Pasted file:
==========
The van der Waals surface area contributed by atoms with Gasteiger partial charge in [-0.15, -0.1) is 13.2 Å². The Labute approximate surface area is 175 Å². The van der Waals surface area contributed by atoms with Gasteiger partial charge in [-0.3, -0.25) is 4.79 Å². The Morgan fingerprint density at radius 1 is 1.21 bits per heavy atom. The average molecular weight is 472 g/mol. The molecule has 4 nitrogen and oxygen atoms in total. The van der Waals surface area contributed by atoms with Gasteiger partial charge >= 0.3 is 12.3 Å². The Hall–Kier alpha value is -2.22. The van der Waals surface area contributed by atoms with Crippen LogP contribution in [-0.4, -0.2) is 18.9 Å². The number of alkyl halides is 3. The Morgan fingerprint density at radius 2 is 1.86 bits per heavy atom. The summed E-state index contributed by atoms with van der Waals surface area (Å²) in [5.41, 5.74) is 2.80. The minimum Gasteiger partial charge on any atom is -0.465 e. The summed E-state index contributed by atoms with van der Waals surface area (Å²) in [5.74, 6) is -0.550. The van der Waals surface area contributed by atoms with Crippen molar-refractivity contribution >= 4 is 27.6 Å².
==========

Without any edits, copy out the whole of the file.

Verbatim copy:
The van der Waals surface area contributed by atoms with Gasteiger partial charge in [-0.15, -0.1) is 13.2 Å². The Labute approximate surface area is 175 Å². The van der Waals surface area contributed by atoms with Gasteiger partial charge in [-0.3, -0.25) is 4.79 Å². The Morgan fingerprint density at radius 1 is 1.21 bits per heavy atom. The average molecular weight is 472 g/mol. The molecule has 4 nitrogen and oxygen atoms in total. The van der Waals surface area contributed by atoms with Gasteiger partial charge >= 0.3 is 12.3 Å². The Hall–Kier alpha value is -2.22. The van der Waals surface area contributed by atoms with Crippen LogP contribution in [-0.4, -0.2) is 18.9 Å². The number of alkyl halides is 3. The Morgan fingerprint density at radius 2 is 1.86 bits per heavy atom. The summed E-state index contributed by atoms with van der Waals surface area (Å²) in [5.41, 5.74) is 2.80. The minimum Gasteiger partial charge on any atom is -0.465 e. The summed E-state index contributed by atoms with van der Waals surface area (Å²) in [5.74, 6) is -0.550. The van der Waals surface area contributed by atoms with Crippen molar-refractivity contribution >= 4 is 27.6 Å².